I attempted to pants my first couple of books, and they all stopped horribly midway through the writing adventure. After a lot of reading, learning, and writing a couple more novels, I realized that I am not a pantser.
It took me a long time to figure out because many of the outlining techniques I tried didn't help. In fact often after I wrote the outline I would become bored with the story and move onto something else.
Then I found the Snowflake Method, created by Randy Ingermanson. There are a total of ten steps, but I only use the first five in my personal outline method.
Step one is the one sentence summary of the novel. Describe the main character (MC) by their distinguishing traits, not a name, and try to keep the whole sentence to less than 20 words. Randy says that less than 15 is ideal, but I've only been able to do that once!
Step two expands the first sentence into a five sentence paragraph. The first sentence should describe the main character and setting. The second, third, and fourth start with a description of an action that the main character takes, and then the resulting disaster. The last sentence should describe the end of the story. I will often skimp on the last sentence since I don't always know how the story will end. The important part is to know the tone of the ending, so that it can be portrayed throughout the whole novel, so sometimes the last sentence is as simple as, "happy ending", "sad ending", or "everyone dies".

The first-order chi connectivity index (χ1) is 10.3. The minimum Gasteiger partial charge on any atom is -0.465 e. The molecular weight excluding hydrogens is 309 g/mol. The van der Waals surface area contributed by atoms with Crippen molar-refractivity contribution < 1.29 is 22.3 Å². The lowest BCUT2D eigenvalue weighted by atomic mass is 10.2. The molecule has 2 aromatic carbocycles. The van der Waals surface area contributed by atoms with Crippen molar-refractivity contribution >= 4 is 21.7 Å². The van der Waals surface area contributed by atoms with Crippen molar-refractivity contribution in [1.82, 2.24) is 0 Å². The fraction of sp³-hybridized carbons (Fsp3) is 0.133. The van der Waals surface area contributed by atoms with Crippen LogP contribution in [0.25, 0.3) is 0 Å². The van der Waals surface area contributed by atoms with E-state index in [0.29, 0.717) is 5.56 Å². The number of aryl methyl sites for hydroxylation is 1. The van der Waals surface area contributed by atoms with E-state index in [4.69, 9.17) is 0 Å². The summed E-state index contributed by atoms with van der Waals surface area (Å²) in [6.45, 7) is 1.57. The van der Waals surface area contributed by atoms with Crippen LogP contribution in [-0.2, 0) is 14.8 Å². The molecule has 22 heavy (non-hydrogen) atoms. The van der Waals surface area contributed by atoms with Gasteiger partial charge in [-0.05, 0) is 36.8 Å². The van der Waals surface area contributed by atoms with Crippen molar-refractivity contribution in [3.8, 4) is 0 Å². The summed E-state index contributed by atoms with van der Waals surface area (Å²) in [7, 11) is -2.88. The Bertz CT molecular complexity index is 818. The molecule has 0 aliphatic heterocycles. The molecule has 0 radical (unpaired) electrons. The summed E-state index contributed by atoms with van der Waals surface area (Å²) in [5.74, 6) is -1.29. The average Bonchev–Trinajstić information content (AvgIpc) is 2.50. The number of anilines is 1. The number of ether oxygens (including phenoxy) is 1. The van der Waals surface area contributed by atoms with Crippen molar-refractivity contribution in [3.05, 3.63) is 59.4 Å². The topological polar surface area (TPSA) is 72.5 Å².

The third step gets easier; one page of character descriptions including all of the main characters. I think the most important part is figuring out what each character wants, why they want it, and how the wants will change the plot. Randy's website specifies a number of other things that one can consider adding to the character profile, but as a writer gains more experience they always seem to make their own.
Step four involves the expansion of the one paragraph summary into a one page summary. This should include the actions of the MC's, the resulting disasters, and the MC's emotional reaction to that. I have major problems knowing when minor characters should be introduced, so I try to figure that out in this step.
Step five is to create one page of description for each major character and a half page for each of the minor characters. I've found that the important part here is to really expand on the minor characters wants, and making sure they are working on those wants throughout the book.
After that I deviate from the method by writing a bullet point outline for the novel. I'll start with the disasters and then work backwards, stating all information that needs to be given to the reader before the ending, and work until I find the beginning of the novel.
Then I start writing!